Summary: After a series of closed meetings, the Regents – including Gov. Jerry Brown – had a public comment session. A rep from a union of residents complained that UC-irvine was not recognizing their organization. A student suggested that the Regents should have a Facebook page. Concerns were expressed about tuition increases. There were complaints about high out-of-state tuition. The students who complained the day before that they could not get an appointment with incoming UC president Napolitano reported that they now had an appointment.
There were requests for the Regents to meet in southern California. A group of students pushed divestment of fossil fuels. Union reps complained about the two-tier pension system and made a statement that they had a proposal that would put more money into the pension fund without second tier. It sounded as if they were proposing higher employee contributions but exactly what the proposal was remained unclear. One speaker refused to give up the mike and there was a pause while that matter was handled. There was a complaint that access to the pension fund was being arranged for Children’s Hospital-Oakland employees ahead of a potential merger with UC-SF.
When Bill Jacobs representing the faculty and the Academic Senate began to give his report, there were two interruptions due to a union demonstration. The room may have been cleared after the second interruption.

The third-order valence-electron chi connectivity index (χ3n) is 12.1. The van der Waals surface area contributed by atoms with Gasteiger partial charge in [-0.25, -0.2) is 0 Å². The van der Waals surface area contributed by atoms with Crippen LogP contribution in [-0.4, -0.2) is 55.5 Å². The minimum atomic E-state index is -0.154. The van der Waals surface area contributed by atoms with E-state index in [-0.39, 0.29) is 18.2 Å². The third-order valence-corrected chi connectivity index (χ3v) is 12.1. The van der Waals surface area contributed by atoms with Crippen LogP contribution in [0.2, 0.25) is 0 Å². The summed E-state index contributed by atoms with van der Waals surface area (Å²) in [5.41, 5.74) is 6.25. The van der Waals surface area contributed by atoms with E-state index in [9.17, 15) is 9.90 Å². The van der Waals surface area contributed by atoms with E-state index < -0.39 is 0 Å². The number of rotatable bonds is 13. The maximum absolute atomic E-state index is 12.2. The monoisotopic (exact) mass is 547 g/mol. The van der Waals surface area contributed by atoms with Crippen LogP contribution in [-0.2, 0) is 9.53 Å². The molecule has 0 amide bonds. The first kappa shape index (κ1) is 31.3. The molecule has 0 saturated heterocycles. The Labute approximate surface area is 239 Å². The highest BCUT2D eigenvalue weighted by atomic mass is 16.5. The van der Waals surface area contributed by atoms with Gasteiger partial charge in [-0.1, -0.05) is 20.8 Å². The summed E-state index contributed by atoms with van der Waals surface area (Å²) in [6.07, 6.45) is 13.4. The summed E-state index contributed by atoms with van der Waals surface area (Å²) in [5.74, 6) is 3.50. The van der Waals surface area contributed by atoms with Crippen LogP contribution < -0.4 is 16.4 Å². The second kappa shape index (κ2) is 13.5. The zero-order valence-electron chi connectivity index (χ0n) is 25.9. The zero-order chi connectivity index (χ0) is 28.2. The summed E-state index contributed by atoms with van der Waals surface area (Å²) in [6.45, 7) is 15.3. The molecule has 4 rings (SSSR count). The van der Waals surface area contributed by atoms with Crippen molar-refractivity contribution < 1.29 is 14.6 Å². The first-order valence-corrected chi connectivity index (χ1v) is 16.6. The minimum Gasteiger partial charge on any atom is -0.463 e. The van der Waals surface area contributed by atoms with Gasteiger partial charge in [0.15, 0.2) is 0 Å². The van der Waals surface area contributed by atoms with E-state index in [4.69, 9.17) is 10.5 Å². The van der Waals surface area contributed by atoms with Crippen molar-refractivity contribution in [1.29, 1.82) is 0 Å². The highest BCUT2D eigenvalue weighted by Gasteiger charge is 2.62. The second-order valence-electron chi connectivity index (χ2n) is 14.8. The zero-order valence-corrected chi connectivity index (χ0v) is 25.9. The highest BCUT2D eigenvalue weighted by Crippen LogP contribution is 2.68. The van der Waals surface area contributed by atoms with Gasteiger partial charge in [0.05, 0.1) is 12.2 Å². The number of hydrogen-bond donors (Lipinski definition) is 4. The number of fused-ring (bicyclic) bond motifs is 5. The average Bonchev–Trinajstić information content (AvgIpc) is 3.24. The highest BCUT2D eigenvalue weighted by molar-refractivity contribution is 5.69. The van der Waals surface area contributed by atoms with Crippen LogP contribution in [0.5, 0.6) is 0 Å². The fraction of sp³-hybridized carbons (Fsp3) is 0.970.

There was a segment on a new “Promise for Education” fundraising campaign involving major firms including in entertainment. The idea is based on “crowdsourcing.” In this version individuals make promises to do something and solicit money on social media such as Facebook. Several Regents pledged large amounts. Gov. Brown was said to be “participating.” Not clear what form that participation would take. A website, promiseforeducation.org, was created for this program. There was also a segment on a fundraising effort by UC-Santa Cruz.
Proposals for large incentive bonuses for two UC executives elicited lengthy comments from Gov. Brown. You can hear what he had to say at the YouTube link below. In essence, he questioned whether people needed or should need incentives to do their jobs. In the end, however, he did not vote against the proposal. There was also approval of executive pay practices. The Regents then broke for lunch.
You can hear the morning session at the link below:
Gov. Brown's views on incentive pay can be heard below: